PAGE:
“I’m not sure how it would really work,” said Frank Leone, an RBC member from Virginia. “Currently, there are 23 candidates. So how do you—does the [pre-recorded telephone] vote listing list all 23 candidates, and then you put in the number 12 or something, and then you do this five different times, and somehow it all gets put together at a statewide level, and then re-sorted five different times to come up with results? It seems to… create a great deal of confusion and effort, certainly on your part and on the part of the voter, who is trying to call in and negotiate somehow.”
“From my perspective as a prospective voter, how do you plan to translate all of this to the public?” RBC Co-Chair Lorraine Miller of Texas asked immediately after Leone’s question and remarks. “Give us a little synopsis at the end of the presentation.”
Geiken responded that the party’s messaging would be simple.
“It’s really less about what are the changes in the process and more so from a perspective of ‘how can I participate in the caucus?’ That is a relatively easy answer,” he said. “Every Iowa Democrat who wants to caucus should caucus. If you want to caucus on February 3 and you are available and able to caucus in person, you show up to your caucus site.”
“If you can’t go on February 3 and want to participate virtually, here’s how you do that. You register with us somewhere between January 6 and January 17,” he continued. “At the point of registration, you get the instructions, access code, some other security questions. You call into that caucus session… rank candidates, then [answer] party business questions… That is [how] the simplicity of the process for the Iowa caucus goes.”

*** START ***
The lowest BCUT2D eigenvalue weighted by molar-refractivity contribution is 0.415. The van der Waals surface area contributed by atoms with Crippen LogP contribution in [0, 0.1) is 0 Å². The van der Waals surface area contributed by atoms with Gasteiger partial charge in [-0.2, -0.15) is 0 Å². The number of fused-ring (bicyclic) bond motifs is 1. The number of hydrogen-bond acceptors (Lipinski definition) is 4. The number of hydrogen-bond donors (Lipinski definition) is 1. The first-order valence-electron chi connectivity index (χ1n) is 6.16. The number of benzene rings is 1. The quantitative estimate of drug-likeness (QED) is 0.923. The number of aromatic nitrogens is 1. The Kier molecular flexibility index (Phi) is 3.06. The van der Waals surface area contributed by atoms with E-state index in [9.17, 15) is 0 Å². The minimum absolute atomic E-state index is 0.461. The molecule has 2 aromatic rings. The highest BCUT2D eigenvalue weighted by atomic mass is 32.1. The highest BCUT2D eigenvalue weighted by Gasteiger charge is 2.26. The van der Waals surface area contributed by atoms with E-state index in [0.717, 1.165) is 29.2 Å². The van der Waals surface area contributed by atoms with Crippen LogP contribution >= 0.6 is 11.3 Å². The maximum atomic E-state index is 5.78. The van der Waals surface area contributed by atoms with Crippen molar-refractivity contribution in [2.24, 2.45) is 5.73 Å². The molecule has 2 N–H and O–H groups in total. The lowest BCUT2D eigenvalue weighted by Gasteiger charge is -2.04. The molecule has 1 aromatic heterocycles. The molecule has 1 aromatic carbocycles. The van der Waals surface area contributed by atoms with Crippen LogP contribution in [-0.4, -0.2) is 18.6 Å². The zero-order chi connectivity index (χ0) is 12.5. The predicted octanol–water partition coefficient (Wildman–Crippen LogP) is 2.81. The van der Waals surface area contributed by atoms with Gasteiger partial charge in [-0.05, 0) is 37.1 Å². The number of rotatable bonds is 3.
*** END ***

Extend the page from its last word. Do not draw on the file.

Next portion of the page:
The public education would emphasize the process’s positives, not negative “what-if” scenarios, Geiken said.
“We don’t have plans to talk into the weeds, all of the scenarios,” he said. “If you are participating virtually and your phone dies halfway through, what do you do? Well, some people may want to know that. So we will have that on our website—all of what we will call ‘caucus what-ifs—frequently asked questions.’ And then from there be aggressive with pushing this information out with our partners [constituencies, campaigns], including the media.”
As the review neared the two-hour mark, it occurred to the more outspoken RBC members—a few out of two-dozen in the room—that the panel did not have sufficient explanations, or possibly the technical expertise, to assess some key unanswered concerns.
“We are not really doing the job that we have been asked to do,” said McDonald, referring to vetting the virtual voting. “We need a complete plan. Our [DNC] security people need to have seen the vendors, to make sure that they are actually able to comply with the security. Unless somebody says that can be done by [the late] July [RBC meeting], I’d suggest August, at least.”
At this point, the RBC co-chairs, Lorraine Miller, and James Roosevelt III of Massachusetts, noted that the DNC technical staff had recommended “a conditional compliance” for Iowa and began the formal process to proceed to committee endorsement vote.
“We can agree that the plan meets the spirit of the DNC rules, but has open questions that need to be resolved,” said Roosevelt. “Technical questions can be addressed by staff. Questions that are more than just technical are always brought to the co-chairs, and then we decide if it needs to go back to the committee. By conditional compliance, we endorse the framework of the plan but [are] not giving final approval to its implementation.”